“For the time is coming when people will not put up with sound doctrine . . . and will turn away from listening to the truth and wander away to myths.” 2 Timothy 4:3-4 This week’s assault on Facebook is 2 Timothy 4:3-4, with assorted memes and photos (one is a shot of the verse, in situ, […]
If you want people to read an article you write, or watch a video you post, just make sure that the title has the word, “Success” in it. (I know. I just did that. Did it work?)
Fortunately, I am not attracted by these headlines that really reel the readers in, (preferring, instead, articles with photos of celebrities without make-up), but Success Articles abound:
The Bill Gates Plan: Five key attributes of the Successful Person.
Superstar Managers: How They Achieve Success and Become CEOs
13 Secrets to Success: Steve Jobs Still Speaks
Wisdom from Linked In
It’s not hard to find these — just pop onto Linked In and look at the top 5 stories, most of which have a minimum of 50,000 views. One time, I wandered over just to see what the writers were actually saying, which is, predictably, not much:
Successful people are confident, and powerful, and pro-active; focused, intentional, and dynamic; and they have a winning way about them. They have broad horizons and a sense of ownership that drives their thirst for excellence.
What’s intriguing — a little sad, actually — about these articles are the comments beneath:
“A pro-active approach to engaging a positive outlook on one’s horizon is top notch and essential!” — the implication strongly being that, not only does the commenting person agree with everything in the article, she or he actually got something out of it. (While one hopes that the people reading, and understanding, these success stories are not responsible for the middle management of others, I have a strong, sinking suspicion that they are.)
It’s Not a Sin to Want to Eat
For an ordinary person, wanting to be successful — as in, having more money than one needs to cover the rent, taxes, insurance, utilities, fees, a bit of clothing now and then, and adequate food — isn’t a sin. Anxiety about the future is a common attribute to mankind, and that God promised the Hebrew people a “land of milk and honey” is particularly telling:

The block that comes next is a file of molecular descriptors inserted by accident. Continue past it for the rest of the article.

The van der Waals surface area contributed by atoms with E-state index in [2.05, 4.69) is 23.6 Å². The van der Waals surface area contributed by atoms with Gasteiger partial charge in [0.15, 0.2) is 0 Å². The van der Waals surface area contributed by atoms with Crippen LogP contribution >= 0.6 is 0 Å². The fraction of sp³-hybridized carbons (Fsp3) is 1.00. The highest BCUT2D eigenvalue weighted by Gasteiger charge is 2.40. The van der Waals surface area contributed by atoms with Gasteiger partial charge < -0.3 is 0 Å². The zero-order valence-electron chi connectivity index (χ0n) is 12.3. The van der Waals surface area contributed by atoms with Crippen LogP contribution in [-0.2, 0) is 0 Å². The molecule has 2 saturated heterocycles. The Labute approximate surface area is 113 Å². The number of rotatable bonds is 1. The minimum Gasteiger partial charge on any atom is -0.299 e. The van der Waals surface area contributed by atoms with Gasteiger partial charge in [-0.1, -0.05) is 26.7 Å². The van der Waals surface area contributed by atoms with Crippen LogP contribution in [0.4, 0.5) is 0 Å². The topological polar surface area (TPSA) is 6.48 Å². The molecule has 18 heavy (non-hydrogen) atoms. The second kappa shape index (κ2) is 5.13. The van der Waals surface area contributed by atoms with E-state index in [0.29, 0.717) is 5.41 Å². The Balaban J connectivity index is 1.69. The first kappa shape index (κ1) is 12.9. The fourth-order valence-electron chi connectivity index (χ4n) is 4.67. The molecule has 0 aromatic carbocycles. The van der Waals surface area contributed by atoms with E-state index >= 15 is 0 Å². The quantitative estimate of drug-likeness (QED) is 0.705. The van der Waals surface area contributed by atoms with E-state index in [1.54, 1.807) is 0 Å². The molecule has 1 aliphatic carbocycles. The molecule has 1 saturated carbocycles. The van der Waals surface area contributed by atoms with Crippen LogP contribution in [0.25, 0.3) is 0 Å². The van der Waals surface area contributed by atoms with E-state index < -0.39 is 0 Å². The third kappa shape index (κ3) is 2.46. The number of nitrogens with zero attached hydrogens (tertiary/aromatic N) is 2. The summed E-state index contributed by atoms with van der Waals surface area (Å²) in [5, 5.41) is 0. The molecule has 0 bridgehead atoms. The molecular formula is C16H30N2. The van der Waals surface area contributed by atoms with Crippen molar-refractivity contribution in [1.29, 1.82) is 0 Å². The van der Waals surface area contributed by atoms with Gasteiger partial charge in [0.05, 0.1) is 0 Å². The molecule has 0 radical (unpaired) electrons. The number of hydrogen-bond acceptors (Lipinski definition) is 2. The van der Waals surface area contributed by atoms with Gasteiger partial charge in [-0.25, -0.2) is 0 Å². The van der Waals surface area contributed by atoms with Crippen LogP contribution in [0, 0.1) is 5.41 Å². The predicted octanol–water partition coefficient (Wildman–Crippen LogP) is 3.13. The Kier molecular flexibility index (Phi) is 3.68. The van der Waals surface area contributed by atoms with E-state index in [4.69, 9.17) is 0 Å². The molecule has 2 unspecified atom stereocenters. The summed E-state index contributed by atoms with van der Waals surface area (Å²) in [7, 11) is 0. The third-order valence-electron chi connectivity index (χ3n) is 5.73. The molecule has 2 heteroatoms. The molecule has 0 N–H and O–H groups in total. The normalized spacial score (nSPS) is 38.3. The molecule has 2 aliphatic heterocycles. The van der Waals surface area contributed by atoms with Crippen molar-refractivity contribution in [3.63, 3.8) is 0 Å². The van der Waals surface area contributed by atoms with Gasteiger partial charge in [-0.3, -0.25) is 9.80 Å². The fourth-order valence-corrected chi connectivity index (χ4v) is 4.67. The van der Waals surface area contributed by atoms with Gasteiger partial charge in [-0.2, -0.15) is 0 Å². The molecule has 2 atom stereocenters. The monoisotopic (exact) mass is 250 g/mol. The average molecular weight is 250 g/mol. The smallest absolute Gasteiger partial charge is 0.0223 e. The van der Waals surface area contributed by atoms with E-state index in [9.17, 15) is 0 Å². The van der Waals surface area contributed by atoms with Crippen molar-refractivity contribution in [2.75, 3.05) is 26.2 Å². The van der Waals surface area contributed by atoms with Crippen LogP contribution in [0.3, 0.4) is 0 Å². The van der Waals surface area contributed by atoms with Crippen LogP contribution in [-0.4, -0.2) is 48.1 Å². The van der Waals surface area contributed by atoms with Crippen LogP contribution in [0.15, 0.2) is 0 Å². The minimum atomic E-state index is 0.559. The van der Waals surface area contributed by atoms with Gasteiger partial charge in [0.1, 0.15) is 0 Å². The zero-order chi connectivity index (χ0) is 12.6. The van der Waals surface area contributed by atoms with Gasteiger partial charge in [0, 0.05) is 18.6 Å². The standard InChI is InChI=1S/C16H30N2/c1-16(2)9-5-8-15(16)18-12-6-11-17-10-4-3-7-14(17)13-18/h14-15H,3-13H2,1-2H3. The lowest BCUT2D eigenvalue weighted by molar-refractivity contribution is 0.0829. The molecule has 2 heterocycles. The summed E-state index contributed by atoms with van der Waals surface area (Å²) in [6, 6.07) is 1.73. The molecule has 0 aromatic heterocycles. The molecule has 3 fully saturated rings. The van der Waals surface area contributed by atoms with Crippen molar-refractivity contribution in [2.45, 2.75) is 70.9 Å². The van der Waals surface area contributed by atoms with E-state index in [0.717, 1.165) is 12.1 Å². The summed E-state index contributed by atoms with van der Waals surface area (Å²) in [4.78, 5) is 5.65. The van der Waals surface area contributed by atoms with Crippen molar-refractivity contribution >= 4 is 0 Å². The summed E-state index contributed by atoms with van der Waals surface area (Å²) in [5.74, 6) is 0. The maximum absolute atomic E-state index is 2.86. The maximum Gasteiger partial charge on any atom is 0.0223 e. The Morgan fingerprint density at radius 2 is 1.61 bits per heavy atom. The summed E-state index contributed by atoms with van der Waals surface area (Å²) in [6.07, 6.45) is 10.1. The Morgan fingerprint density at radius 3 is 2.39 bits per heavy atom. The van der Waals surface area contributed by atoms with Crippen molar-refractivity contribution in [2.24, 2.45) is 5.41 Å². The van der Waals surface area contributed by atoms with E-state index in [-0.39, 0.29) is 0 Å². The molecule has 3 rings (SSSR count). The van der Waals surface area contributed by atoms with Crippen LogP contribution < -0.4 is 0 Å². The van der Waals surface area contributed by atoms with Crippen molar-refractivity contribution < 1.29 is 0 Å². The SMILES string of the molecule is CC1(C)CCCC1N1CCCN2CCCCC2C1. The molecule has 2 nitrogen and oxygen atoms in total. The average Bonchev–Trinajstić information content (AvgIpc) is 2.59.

We need to eat, and a place to live, and it’s increasingly difficult — in a global economy run by outrageously affluent people who are unwilling to share — for the average person to do this. So we flock to the Success stories, written by and about human raptors who make money off of the those who read and follow them. Do we honestly think that they truly want us to join them?
Yeah, I guess we do.
That’s why the prosperity preachers continue to make it: if the people in the pews would stop writing the checks, it would be interesting to see how long the Power Verses of Prosperity continued to work for the pulpit-holders promoting them.
But we’ll probably never know — because the people in the pews won’t stop writing the checks.
Follow the Master, not the Master-Mouth
As Christians, we are never promised prosperity, and indeed, because no servant is greater than his master (John 15: 20), we might keep in mind who our Master is, and how He lived (and died). While this seems a bit of a downer — I don’t want to be crucified any more than the next person does — it keeps our focus on God, not mammon, and our trust in His knowing what is best for our lives. It may not be a new car — but an old one, that runs, is a blessing that we will miss if we are constantly agitating for the Success that the world promises.
“In repentance and rest is your salvation, in quietness and trust is your strength,” Isaiah 30: 15 says, which should be comforting, because we don’t have to be pro-active and dynamic and intentional and powerful and confident — everything our corporate culture (which has infiltrated the church, and not just prosperity churches, by the way) insists that we must be.
Actually, what we have to do is more difficult — in that verse above, repentance is the only “active” movement we can take; resting, being quiet, and trusting — while they seem passive — are astoundingly difficult things to do. We can’t succeed at them without God’s help and intervention. But to get that, all we have to do is ask.
The rest of the verse provides an interesting twist:
“. . . but you would have none of it.”
The Hebrews looked for strength and assistance from Egypt, the very nation that had enslaved them earlier and from which God rescued them, because they were impressed by its wealth and confidence and splendor and pro-active, intentional way of doing things.
The corporate world is Egypt, my friends. How do we think that it will answer our prayers?
Thank you for joining me at Commonsense Christianity. It is remarkably difficult separating what our individual culture calls truth from actual truth. The best lie is one that is 95 percent true.
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